Filing a construction lien
As an owner of a contracting business, you should learn how to properly file a construction lien.
Attorney Tom Olsen: Robert you're on news 96:5 go ahead.
Robert: Good morning. I'm a landscape contractor and I've been in business almost 20 years now. Some of the jobs that we do you get your final payment or you try to get your final payment and there's a discrepancy here and there. Sometimes you're wrong and we have to compensate customers because things aren't done 100% to their satisfaction as much as we try. Then there's other times that you know that you've done everything that you should have done and everything up to what the customer expected and then you still think of those last few hundred dollars.
Sometimes being as it's only a few hundred dollars it's not worth getting an attorney, but what's the best route to try to get that last little bit. Is it filing a lien on the property? What what's a good route to take?
Attorney Tom Olsen: Well first of all Robert because you've made improvements to somebody's house you do have a right to put a construction lien on there. Robert if I were you I would spend some time learning how to properly file and record a construction lien. Part of that process is certainly giving a copy of that construction lien to the property owner. That's the good news. For just a little bit of time and money you can file a construction lien and hopefully that would scare the property owner into paying you in full.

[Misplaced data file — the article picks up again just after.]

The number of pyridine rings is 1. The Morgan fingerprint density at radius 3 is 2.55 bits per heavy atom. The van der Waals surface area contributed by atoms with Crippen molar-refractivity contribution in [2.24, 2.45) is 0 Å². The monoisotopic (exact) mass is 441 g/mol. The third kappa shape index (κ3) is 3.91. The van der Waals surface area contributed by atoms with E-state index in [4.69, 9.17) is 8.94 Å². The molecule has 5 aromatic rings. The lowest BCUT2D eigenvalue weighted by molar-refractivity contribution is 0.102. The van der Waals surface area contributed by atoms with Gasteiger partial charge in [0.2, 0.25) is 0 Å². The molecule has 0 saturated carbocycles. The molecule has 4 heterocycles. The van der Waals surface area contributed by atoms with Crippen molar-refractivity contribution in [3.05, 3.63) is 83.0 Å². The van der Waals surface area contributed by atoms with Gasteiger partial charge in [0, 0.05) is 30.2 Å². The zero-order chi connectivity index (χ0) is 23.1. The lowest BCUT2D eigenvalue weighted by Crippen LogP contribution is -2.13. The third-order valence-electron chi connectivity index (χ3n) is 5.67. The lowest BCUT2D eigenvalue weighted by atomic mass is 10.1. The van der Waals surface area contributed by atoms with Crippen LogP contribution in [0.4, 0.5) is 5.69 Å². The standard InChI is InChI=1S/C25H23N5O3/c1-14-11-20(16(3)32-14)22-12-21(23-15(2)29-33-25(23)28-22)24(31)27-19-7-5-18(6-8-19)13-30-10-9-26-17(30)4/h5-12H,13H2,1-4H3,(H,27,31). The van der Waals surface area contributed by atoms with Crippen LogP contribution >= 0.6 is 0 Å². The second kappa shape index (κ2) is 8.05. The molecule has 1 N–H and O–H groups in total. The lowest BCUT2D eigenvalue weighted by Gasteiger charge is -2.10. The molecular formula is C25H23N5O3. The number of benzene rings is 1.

The bad news is that when you file a construction lien all that does is that it gives you one year in which to file a lawsuit to collect the balance of your money, after one year that construction lien goes away all by itself. All you would be doing would be creating a cloud on their title for the one year. It would stop certainly stop them from selling or refinancing but I think learning how to do a proper construction lien would be a part of the something that should be on your to-do list and start doing all for that purpose Robert.
Robert: Okay. All right. Well sounds good I appreciate the help
Attorney Tom Olsen: All right Robert good luck to you. Bye bye.